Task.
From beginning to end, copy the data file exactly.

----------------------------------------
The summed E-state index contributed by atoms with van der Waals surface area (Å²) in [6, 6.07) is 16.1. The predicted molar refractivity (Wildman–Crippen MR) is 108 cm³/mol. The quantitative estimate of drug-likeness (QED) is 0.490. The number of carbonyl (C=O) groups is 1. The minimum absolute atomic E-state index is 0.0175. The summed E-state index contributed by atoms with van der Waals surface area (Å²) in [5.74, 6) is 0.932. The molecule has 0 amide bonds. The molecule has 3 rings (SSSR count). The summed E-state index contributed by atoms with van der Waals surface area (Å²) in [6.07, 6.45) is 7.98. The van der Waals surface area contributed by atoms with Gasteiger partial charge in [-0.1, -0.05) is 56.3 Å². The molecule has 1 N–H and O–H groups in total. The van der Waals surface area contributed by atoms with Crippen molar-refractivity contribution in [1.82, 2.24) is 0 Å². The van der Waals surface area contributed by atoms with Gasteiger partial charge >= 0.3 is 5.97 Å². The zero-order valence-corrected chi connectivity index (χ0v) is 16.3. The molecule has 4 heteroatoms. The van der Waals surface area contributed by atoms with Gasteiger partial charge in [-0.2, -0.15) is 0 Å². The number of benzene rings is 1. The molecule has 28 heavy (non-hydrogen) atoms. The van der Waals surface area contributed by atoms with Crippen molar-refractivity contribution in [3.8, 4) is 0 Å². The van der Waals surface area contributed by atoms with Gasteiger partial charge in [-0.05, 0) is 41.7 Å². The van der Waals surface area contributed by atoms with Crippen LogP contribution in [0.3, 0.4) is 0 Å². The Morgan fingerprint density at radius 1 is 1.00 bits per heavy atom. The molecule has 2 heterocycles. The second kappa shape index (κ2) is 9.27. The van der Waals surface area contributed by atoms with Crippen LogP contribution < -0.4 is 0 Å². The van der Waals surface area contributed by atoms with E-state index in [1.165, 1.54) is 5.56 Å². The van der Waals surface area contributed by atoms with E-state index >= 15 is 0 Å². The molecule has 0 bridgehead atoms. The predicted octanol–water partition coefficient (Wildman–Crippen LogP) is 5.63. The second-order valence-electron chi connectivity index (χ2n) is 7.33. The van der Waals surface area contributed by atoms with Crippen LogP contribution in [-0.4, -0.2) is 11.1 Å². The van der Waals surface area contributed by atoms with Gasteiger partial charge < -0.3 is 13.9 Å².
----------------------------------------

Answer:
The summed E-state index contributed by atoms with van der Waals surface area (Å²) in [6, 6.07) is 16.1. The predicted molar refractivity (Wildman–Crippen MR) is 108 cm³/mol. The quantitative estimate of drug-likeness (QED) is 0.490. The number of carbonyl (C=O) groups is 1. The minimum absolute atomic E-state index is 0.0175. The summed E-state index contributed by atoms with van der Waals surface area (Å²) in [5.74, 6) is 0.932. The molecule has 0 amide bonds. The molecule has 3 rings (SSSR count). The summed E-state index contributed by atoms with van der Waals surface area (Å²) in [6.07, 6.45) is 7.98. The van der Waals surface area contributed by atoms with Gasteiger partial charge in [-0.1, -0.05) is 56.3 Å². The molecule has 1 N–H and O–H groups in total. The van der Waals surface area contributed by atoms with Crippen molar-refractivity contribution in [1.82, 2.24) is 0 Å². The van der Waals surface area contributed by atoms with Gasteiger partial charge >= 0.3 is 5.97 Å². The zero-order valence-corrected chi connectivity index (χ0v) is 16.3. The molecule has 4 heteroatoms. The van der Waals surface area contributed by atoms with Gasteiger partial charge in [-0.2, -0.15) is 0 Å². The number of benzene rings is 1. The molecule has 28 heavy (non-hydrogen) atoms. The van der Waals surface area contributed by atoms with Crippen molar-refractivity contribution in [3.8, 4) is 0 Å². The van der Waals surface area contributed by atoms with Gasteiger partial charge in [-0.05, 0) is 41.7 Å². The van der Waals surface area contributed by atoms with Crippen LogP contribution in [0.3, 0.4) is 0 Å². The Morgan fingerprint density at radius 1 is 1.00 bits per heavy atom. The molecule has 2 heterocycles. The second kappa shape index (κ2) is 9.27. The van der Waals surface area contributed by atoms with Crippen LogP contribution < -0.4 is 0 Å². The van der Waals surface area contributed by atoms with E-state index in [1.165, 1.54) is 5.56 Å². The van der Waals surface area contributed by atoms with E-state index >= 15 is 0 Å². The molecule has 0 bridgehead atoms. The predicted octanol–water partition coefficient (Wildman–Crippen LogP) is 5.63. The second-order valence-electron chi connectivity index (χ2n) is 7.33. The van der Waals surface area contributed by atoms with Crippen LogP contribution in [-0.4, -0.2) is 11.1 Å². The van der Waals surface area contributed by atoms with Gasteiger partial charge < -0.3 is 13.9 Å².